The phrase a bull in a china shop refers to a person who accidentally breaks things out of clumsiness.
Example: This is the fourth coffee mug I’ve bought for you in the last two months. The other three broke after you dropped them. I have to say, sometimes you’re like a bull in a china shop, so try to be a little more careful with this one, okay?
Note: This idiom is sometimes confused as “a bowl in a china shop.”
Synonyms / Similar Phrases:
1 (He’s) all thumbs
2. Having two left feet
Origin of ‘Bull In a China Shop’
Literally speaking, a bull in a china shop is not something you would normally see, like, ever. Rather, what is in these shops is a whole bunch of chinaware—hundreds of porcelain made objects. Things like bowls, cups, and dishes line the shelves and tables. So be careful not to break anything!
Now, there are at least two things I can think of that a china shop would not like. Number one are earthquakes. All that shaking would cause devastating damage! Besides that, and according to this expression, bulls would also wreak havoc in a china shop. Let’s take a look at that.
The Idea Behind The Phrase
The implications of this phrase is that since bulls are massive creatures, if one were to enter a china shop, it would clumsily knock over shelves and tables as it walked around, sending all things porcelain straight to the ground. Those circumstances certainly sound like a recipe for disaster—a large animal in a small shop filled with delicate objects—a lot could go wrong. However, would a bull in a china shop really be that bad?
Probably not. It’s worth mentioning that on an episode of MythBusters, they put this common saying to the test. How? Inside of a bull’s pen, they set up shelves and placed tableware on them. Afterwards, they introduced two bulls into the pen. They brought one bull in first, then a second one came in a little later. Do you know what happened?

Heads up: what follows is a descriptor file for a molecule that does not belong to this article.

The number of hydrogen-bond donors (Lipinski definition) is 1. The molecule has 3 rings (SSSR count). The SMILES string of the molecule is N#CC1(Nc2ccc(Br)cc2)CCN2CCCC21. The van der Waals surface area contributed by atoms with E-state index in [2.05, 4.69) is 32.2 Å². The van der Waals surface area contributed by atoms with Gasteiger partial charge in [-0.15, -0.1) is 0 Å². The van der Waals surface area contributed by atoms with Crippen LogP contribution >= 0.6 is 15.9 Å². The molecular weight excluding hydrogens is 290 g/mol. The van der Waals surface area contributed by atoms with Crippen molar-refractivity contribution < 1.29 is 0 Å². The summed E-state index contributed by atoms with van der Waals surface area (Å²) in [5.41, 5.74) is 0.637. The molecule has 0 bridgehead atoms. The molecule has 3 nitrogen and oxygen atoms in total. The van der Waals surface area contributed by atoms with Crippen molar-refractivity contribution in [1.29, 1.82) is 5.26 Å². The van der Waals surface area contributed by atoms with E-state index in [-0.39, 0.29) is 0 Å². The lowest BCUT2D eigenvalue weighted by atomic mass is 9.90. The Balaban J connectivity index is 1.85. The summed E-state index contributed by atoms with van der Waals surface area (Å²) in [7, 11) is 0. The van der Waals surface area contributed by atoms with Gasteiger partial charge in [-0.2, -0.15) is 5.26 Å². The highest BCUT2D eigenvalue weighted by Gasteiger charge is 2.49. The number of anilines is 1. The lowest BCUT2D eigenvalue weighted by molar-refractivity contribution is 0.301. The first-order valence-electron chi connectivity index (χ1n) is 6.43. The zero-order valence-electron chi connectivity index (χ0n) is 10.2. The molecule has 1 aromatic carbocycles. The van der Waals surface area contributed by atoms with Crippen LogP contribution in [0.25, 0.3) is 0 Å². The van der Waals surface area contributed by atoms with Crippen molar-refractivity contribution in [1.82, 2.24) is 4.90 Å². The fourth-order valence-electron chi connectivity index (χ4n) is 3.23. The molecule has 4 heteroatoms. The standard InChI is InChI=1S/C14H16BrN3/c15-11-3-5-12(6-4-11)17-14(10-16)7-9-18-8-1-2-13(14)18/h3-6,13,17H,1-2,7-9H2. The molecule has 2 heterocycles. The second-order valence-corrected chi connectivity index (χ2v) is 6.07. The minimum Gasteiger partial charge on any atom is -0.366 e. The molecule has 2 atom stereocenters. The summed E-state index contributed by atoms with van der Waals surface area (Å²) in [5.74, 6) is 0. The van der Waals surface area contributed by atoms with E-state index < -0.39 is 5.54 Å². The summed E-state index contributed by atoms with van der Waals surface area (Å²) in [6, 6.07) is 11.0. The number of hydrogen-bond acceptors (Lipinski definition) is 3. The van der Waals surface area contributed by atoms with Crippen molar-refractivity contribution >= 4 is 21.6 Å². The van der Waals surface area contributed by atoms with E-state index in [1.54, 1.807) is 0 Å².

Despite weighing up to 2,000 lb (907 kg), these large animals moved around quite elegantly. The bulls carefully weaved through the shelves, avoiding all contact with them. Nothing was broken! So… I guess having a bull in a china shop wouldn’t be such a terrible idea after all. Though they are potentially dangerous animals, so no, it’d still be a bad idea.
Anyway, this expression is at least over 200 years old. The earliest I could find it in print is from a book called Ashburner’s New Vocal and Poetic Repository; a Collection of Favourite Songs and Poetic Fugitive Pieces, printed by George Ashburner in 1807. The phrase is listed as the title of a poem (or song?) on page 161:
“A Bull In A China Shop
You’ve heard of a frog in a opera-hat,
‘Tis a very old tale of a mouse and a rat.
I could sing you another, as pleasant, mayhap,
Of a kitchenthat wore a fine high-caul’d cap:
But my muse on a far nolber subject shall drop,
A bull who got into a China-shop.”
Here are examples of this idiom in a sentence:
- As I was putting flowers in a vase for my wife, I ended up knocking it over. I need to be more careful, I’m like a bull in a china shop sometimes.
- My friend frequently bumps into people accidentally because he doesn’t look where he’s going! He’s like a bull in a china shop when he walks around.
We have a page filled with animal phrases. That page contains a list of all the animal related expressions on this site. Take a look!